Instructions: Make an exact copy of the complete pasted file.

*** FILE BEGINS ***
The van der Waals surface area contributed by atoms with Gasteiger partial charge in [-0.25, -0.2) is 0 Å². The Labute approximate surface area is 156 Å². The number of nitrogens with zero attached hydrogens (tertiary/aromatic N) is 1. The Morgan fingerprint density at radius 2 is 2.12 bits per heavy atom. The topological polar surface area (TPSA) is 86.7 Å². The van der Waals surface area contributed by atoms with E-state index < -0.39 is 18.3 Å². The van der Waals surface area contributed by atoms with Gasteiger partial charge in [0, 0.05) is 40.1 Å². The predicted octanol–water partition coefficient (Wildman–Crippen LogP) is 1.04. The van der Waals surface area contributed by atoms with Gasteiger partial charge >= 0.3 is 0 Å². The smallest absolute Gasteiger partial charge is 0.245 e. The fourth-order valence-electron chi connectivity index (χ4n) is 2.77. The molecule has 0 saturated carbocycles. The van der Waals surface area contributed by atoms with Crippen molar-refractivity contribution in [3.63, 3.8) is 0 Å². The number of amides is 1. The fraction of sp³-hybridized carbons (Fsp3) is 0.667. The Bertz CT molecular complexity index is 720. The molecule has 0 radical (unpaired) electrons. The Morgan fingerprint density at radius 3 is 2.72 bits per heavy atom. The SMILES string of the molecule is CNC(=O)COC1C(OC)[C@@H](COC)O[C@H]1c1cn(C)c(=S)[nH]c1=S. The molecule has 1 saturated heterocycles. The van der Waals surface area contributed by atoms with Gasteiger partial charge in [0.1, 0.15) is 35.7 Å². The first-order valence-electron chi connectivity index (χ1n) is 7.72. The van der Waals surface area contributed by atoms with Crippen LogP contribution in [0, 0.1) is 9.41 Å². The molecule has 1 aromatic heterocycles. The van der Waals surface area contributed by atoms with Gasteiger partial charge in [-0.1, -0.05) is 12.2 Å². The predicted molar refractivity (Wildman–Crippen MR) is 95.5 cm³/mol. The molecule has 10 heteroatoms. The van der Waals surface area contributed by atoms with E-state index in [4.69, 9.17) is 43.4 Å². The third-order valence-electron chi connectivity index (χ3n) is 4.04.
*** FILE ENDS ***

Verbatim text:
The van der Waals surface area contributed by atoms with Gasteiger partial charge in [-0.25, -0.2) is 0 Å². The Labute approximate surface area is 156 Å². The number of nitrogens with zero attached hydrogens (tertiary/aromatic N) is 1. The Morgan fingerprint density at radius 2 is 2.12 bits per heavy atom. The topological polar surface area (TPSA) is 86.7 Å². The van der Waals surface area contributed by atoms with E-state index < -0.39 is 18.3 Å². The van der Waals surface area contributed by atoms with Gasteiger partial charge in [0, 0.05) is 40.1 Å². The predicted octanol–water partition coefficient (Wildman–Crippen LogP) is 1.04. The van der Waals surface area contributed by atoms with Gasteiger partial charge >= 0.3 is 0 Å². The smallest absolute Gasteiger partial charge is 0.245 e. The fourth-order valence-electron chi connectivity index (χ4n) is 2.77. The molecule has 0 saturated carbocycles. The van der Waals surface area contributed by atoms with Crippen molar-refractivity contribution in [3.63, 3.8) is 0 Å². The number of amides is 1. The fraction of sp³-hybridized carbons (Fsp3) is 0.667. The Bertz CT molecular complexity index is 720. The molecule has 0 radical (unpaired) electrons. The Morgan fingerprint density at radius 3 is 2.72 bits per heavy atom. The SMILES string of the molecule is CNC(=O)COC1C(OC)[C@@H](COC)O[C@H]1c1cn(C)c(=S)[nH]c1=S. The molecule has 1 saturated heterocycles. The van der Waals surface area contributed by atoms with Gasteiger partial charge in [0.1, 0.15) is 35.7 Å². The first-order valence-electron chi connectivity index (χ1n) is 7.72. The van der Waals surface area contributed by atoms with Crippen LogP contribution in [0, 0.1) is 9.41 Å². The molecule has 1 aromatic heterocycles. The van der Waals surface area contributed by atoms with Gasteiger partial charge in [-0.1, -0.05) is 12.2 Å². The predicted molar refractivity (Wildman–Crippen MR) is 95.5 cm³/mol. The molecule has 10 heteroatoms. The van der Waals surface area contributed by atoms with E-state index in [4.69, 9.17) is 43.4 Å². The third-order valence-electron chi connectivity index (χ3n) is 4.04.